Health Secretary Sajid Javid has suggested the possible impact of the Omicron variant of COVID-19 will be known in a fortnight’s time and ahead of the government’s three-week review of fresh restrictions.
The government has responded to the discovery of the Omicron variant by reimposing compulsory mask-wearing in England in shops and on public transport, as well as tightening international travel restrictions and self-isolation rules.
The changes are due to be reviewed in three weeks’ time, as more is learned about the variant, but Mr Javid signalled to Sky News that this review could happen earlier.
“It might take a bit longer than three weeks, it might be a bit sooner than three weeks,” the health secretary said.
“We’re confident that, actually, maybe within two weeks that we can know a lot more about this.
“We might not even need to wait three weeks, but the three weeks was a sensible date to set for a review because now that we have live samples of the virus, they’ve gone to our labs in Porton Down.
“Our scientists and the best scientists in the world are working through it, we’re working with our G7 colleagues… so we’re working internationally, we’re working at pace at home and I think in a couple of weeks we will know a lot more about this variant.”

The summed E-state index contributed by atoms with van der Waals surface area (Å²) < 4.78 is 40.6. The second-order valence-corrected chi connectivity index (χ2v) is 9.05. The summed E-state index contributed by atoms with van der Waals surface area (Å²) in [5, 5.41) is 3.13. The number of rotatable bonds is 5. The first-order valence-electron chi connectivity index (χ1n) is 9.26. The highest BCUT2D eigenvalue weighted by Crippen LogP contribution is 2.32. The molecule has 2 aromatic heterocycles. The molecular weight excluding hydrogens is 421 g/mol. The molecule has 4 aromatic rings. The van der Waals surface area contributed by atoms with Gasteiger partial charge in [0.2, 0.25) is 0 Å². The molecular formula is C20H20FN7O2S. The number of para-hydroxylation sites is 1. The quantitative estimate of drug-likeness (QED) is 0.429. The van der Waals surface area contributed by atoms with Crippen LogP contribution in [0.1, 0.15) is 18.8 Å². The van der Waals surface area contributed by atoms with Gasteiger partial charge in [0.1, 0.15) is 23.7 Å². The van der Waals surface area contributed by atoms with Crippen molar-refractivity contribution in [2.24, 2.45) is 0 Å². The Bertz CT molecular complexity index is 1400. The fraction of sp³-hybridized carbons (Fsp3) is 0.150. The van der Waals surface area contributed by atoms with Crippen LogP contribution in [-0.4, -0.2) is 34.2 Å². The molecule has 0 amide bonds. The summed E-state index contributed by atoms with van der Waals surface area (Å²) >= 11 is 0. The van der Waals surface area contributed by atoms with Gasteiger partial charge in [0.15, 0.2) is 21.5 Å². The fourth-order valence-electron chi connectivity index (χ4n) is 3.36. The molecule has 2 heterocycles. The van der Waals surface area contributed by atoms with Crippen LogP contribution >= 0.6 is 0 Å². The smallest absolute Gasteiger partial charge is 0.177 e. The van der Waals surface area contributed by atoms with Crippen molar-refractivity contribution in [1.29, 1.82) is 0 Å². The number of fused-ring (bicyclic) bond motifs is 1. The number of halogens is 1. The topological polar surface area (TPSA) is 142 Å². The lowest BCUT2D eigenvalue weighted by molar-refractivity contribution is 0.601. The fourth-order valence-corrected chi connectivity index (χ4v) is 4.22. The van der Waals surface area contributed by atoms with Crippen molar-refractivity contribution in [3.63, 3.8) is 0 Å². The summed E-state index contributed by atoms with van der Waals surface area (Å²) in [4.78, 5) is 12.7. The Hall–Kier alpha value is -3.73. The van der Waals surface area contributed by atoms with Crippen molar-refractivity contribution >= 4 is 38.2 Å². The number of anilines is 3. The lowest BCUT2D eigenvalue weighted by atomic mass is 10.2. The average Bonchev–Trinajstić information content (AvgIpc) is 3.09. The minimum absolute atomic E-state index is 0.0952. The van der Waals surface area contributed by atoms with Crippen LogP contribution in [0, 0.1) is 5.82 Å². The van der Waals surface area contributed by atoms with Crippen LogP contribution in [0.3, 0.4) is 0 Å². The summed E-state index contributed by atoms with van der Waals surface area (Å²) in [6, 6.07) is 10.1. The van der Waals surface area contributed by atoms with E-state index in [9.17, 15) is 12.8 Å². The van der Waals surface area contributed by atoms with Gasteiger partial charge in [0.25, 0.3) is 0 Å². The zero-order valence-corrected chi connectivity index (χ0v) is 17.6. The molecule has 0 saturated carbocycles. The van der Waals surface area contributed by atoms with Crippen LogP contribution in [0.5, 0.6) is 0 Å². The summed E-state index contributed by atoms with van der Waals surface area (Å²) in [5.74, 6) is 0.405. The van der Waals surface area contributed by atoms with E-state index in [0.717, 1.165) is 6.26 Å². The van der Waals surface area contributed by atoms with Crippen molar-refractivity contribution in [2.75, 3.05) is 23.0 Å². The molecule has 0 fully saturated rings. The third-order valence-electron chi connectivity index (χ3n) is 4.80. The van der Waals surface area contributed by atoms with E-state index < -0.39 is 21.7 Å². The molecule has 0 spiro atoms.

The government has also promised to ramp up the booster vaccine programme in response to the Omicron variant, with Mr Javid admitting it was a “huge ask” to reach a new target of half a million jabs a day.
But he said he was confident that all adults will be offered a COVID-19 booster vaccine by the end of January.
Despite the imposition of new restrictions due to the Omicron variant, Mr Javid said people should not begin to cancel their festive plans.
“I think people should continue to behave in the way they were planning to behave over Christmas,” he said. “I don’t think there is any need to change those plans.”
The health secretary said he was “not worried” there could be another “pingdemic” of large numbers of people being forced to self-isolate because of Omicron.
“At this point in time the case numbers are very low,” he said. “That will certainly go up but the numbers are low.
“I hope it stays that way. I’m not worried about a ‘pingdemic’ type of situation.”
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